Wednesday, December 03, 2008

New Planning Tool Available in Ohio

In the past, some people stated their burial preferences in their last will and testament. Although they were stating their intentions, that practice was ineffective. First, most funerals and the disposition of bodily remains would occur before the will was admitted to probate. Second, there was no legal authority holding that those wishes would be enforceable. Now, in Ohio, there is legal authority and practitioners and clients should be aware of this recent planning tool.

Ohio has enacted a statutory form for a person to appoint a representative to make decisions regarding the disposition of bodily remains and funeral decisions. The statute provides a prototype form.[1] The representative is, immediately upon the death of the declarant, vested with the authority to make these decisions.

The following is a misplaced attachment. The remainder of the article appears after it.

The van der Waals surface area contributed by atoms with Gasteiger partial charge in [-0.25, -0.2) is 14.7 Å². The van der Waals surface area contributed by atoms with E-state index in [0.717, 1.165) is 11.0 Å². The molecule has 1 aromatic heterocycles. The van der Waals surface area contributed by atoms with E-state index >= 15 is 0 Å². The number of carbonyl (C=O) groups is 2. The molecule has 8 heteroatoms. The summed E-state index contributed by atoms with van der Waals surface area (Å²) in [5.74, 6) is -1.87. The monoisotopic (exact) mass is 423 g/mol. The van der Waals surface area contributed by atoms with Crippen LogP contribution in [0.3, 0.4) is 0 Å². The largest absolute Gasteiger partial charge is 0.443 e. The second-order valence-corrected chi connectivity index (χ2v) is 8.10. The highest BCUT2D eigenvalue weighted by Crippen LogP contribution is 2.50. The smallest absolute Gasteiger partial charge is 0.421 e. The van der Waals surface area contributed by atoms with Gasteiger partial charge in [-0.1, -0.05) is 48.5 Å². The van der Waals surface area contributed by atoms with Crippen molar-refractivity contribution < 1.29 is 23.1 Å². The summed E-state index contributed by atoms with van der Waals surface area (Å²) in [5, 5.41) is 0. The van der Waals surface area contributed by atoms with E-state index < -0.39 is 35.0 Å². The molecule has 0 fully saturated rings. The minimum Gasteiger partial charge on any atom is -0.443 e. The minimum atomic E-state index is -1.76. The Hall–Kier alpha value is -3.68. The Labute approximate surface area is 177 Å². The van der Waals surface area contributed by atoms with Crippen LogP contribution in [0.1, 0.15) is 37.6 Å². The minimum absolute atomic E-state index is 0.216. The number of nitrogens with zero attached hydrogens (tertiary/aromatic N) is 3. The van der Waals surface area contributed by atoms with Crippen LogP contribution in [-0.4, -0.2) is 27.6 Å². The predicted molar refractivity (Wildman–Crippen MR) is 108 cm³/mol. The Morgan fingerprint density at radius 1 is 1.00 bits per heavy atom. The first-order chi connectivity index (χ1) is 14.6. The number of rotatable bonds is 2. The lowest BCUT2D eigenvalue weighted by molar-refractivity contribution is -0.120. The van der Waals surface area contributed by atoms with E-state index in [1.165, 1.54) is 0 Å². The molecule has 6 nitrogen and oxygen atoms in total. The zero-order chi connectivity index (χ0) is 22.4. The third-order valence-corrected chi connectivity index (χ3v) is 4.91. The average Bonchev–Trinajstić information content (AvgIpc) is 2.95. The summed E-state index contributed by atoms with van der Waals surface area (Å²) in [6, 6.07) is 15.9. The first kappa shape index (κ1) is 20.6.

Not all clients will necessarily feel that this form is necessary. These clients are comfortable that their family is familiar with their wishes and that they will follow those wishes. On the other hand, there are many situations where this form is ideal and people should be aware of its existence. Circumstances that might make this a useful tool are:
1. a second marriage with children from a prior marriage;
2. the client is unmarried and has no children;
3. the client has children who do not get along; and
4. same sex couples.

[1] See Ohio Revised Code Section 2108.72, with effective date of 10/12/2006.

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